"No, I think they 'd like it better if I went ahead and picked out the thing that I most liked."
Mrs. Halket admitted that he was right; it amused and pleased her to realize that his instinct of courtesy had been surer than hers. Still standing before the fire, she smiled down at him, thinking gayly, "What a good, well-balanced man he'll make!"
"It's funny," Floyd said presently, "to hear you exhorting for society. I don't believe you care about it."
She came and seated herself on the wide arm of his chair and caressed his face with her hand. "All that I really care about, my dear, are you and your grandfather," she said. "At my age nothing else matters much. Your grandfather has had many honorable ambitions which I have tried to further: we have ambitions for you that we want to help you to realize. Your grandfather has won an eminence here that is more than commercial; we want you to retain it and go beyond it. Your position will be one in which you'll be expected—you'll be more useful—if you can bear yourself royally toward women as well as men—without self-consciousness, without awkwardness, without stiffness and the effort to unbend. We want you to have with all the graces all your natural simplicity and kindness; we want you to keep a manner as unaffected always as it is now; we want you to be in the best sense all that an American gentleman may be who has wealth and position and opportunity. Arbiter elegantiarum need not be an unworthy office for a man—if he is something more."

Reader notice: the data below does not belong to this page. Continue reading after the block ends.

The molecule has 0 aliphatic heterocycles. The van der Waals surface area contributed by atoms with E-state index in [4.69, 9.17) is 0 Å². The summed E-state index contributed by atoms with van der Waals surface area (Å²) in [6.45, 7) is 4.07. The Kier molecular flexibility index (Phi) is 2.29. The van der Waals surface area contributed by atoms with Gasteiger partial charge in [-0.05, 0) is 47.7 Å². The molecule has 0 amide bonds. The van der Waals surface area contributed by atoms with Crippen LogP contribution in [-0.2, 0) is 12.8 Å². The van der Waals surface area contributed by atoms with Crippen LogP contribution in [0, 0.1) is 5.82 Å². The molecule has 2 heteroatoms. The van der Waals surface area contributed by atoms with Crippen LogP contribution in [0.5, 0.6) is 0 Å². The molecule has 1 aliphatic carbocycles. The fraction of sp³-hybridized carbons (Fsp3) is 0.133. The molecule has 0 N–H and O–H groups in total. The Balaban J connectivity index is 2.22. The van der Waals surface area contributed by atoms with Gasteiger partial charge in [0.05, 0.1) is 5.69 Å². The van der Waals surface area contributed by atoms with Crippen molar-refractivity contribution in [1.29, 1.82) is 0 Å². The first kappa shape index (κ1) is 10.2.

"It is a large order," Floyd sighed. "And after all, does it pay? The frills, the formality—"
"Yes, it pays," Mrs. Halket responded, firmly. "Of course it is easy to overdo—and excesses, acquired late in life, are not, I fear, to be corrected. We might get along here with a little less—well, flourish of trumpets in our daily routine,—but in a large way I believe your grandfather's idea is sound. This city, where people are